The portrayal of male elephants as aggressive beings is common, but not the whole truth. However, there are periods of their life that they are indeed more aggressive — and that occurs upon sexual maturity. When male elephants mature at around 25 years of age, they begin to exhibit extended periods of sexual activity known as musth⁵ (below is a link to a previous Elephant Rumbles article about musth)¹. During musth, an elephant’s desire to mate goes into overdrive and causes them to become very aggressive. Overloaded with testosterone, elephants in musth are easy to bother and easy to provoke a fight. Smaller and normally less dominant elephants become top dogs during periods of musth. When an elephant is in musth, he flies to the top of the dominance hierarchy. Raging with hormones, the other elephants do not dare to challenge him.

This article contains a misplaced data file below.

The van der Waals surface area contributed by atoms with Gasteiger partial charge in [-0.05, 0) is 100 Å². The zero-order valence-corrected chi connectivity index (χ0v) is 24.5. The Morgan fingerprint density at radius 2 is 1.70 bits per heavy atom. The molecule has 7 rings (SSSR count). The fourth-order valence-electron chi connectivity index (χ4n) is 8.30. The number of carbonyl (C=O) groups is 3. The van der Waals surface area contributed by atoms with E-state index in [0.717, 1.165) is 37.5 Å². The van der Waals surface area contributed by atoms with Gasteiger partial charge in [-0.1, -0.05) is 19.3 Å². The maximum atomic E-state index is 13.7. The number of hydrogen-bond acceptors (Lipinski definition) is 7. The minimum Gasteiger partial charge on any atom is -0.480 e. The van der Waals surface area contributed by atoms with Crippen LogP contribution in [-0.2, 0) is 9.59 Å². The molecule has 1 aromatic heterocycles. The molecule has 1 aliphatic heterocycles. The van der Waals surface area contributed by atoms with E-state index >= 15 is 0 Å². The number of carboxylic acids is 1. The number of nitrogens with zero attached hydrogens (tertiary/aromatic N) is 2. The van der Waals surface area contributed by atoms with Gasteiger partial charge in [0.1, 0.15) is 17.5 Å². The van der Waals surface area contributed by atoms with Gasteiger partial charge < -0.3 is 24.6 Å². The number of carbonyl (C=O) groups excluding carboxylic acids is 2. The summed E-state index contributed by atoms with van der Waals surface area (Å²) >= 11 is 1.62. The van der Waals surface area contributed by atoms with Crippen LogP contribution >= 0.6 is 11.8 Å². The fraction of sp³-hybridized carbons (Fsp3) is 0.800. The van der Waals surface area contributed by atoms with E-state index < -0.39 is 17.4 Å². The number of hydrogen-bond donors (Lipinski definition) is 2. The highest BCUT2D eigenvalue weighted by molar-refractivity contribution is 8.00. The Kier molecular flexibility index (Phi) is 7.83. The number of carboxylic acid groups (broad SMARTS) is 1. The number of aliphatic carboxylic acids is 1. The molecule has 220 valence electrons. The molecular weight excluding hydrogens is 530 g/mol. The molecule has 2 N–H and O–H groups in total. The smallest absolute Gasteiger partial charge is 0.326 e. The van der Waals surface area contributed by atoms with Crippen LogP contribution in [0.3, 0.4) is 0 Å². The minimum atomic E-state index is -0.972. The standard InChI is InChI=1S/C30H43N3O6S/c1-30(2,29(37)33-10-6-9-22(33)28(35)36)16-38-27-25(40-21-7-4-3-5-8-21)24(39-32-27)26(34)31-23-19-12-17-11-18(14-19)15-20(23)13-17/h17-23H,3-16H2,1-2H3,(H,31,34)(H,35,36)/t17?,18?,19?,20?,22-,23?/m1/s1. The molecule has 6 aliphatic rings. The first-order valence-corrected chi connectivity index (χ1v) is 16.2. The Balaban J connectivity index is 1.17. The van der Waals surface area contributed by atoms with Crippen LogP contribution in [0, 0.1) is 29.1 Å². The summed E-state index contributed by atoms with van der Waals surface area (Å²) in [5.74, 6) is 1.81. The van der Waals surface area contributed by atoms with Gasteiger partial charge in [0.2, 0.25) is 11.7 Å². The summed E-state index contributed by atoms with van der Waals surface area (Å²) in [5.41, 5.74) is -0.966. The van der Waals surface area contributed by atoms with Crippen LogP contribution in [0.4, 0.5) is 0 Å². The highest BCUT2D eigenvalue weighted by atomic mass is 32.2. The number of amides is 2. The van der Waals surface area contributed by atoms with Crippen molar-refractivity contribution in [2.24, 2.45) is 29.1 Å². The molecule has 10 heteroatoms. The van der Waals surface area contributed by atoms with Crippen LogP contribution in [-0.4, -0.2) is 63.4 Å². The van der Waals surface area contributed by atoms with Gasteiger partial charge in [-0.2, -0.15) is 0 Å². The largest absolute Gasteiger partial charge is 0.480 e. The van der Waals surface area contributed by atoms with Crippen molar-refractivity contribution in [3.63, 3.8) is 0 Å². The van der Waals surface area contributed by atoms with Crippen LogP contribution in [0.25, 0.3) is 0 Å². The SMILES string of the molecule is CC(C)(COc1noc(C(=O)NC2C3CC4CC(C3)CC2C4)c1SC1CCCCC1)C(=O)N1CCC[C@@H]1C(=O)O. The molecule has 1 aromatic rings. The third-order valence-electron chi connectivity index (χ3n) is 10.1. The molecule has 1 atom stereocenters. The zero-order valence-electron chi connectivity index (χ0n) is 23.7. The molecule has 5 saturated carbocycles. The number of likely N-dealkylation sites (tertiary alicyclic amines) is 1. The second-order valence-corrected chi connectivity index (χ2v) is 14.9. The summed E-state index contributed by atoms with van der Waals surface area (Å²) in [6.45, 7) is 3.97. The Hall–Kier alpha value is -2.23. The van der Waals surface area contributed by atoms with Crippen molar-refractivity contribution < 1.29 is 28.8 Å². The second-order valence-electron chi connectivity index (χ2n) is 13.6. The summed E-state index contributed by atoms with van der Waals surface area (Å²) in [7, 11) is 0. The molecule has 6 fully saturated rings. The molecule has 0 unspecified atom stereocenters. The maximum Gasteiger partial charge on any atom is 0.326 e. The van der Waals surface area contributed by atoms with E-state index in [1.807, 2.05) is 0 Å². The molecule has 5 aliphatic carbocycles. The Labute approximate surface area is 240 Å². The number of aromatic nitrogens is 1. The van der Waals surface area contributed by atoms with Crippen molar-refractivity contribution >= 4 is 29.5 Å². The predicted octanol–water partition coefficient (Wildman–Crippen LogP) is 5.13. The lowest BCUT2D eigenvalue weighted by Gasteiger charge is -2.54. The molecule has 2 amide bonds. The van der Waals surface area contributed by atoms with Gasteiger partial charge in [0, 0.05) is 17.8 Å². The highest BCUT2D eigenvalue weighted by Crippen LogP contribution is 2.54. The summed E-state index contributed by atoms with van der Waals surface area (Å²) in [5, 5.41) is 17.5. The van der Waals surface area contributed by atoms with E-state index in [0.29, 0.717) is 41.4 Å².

At first glance, it may seem like male elephants are quick to quarrel and not much else. However, the social interaction between elephants within bachelor herds creates a different perspective. Male elephants prove to be more social and complex than people often give them credit for.


¹ Carmody, Stephanie Anne. “Don’t Call My Bluff: Aggression in Musth Elephants –ELP Rumbles — Medium.” ELP Rumbles. Medium. October 29, 2018.

² Chiyo, Patrick I., Elizabeth A. Archie, Julie A. Hollister-Smith, Phyllis C. Lee, Joyce H. Poole, Cynthia J. Moss, and Susan C. Alberts. “Association patterns of African elephants in all-male groups: the role of age and genetic relatedness.” Animal Behaviour 81, no. 6 (2011): 1093–1099.

³ O’Connell-Rodwell, C. E., J. D. Wood, C. Kinzley, T. C. Rodwell, C. Alarcon, S. K. Wasser, and R. Sapolsky. “Male African elephants (Loxodonta africana) queue when the stakes are high.” Ethology Ecology & Evolution 23, no. 4 (2011): 388–397.

⁴ Ogden, Lesley Evans. “Earth — Male Elephants Are Not the Loners We Once Thought.” BBC Earth. October 31, 2014. Accessed October 22, 2018.

⁵ Poole, Joyce H. “Announcing intent: The aggressive state of musth in African elephants” Animal Behaviour 37, no.1 (1989): 140–152.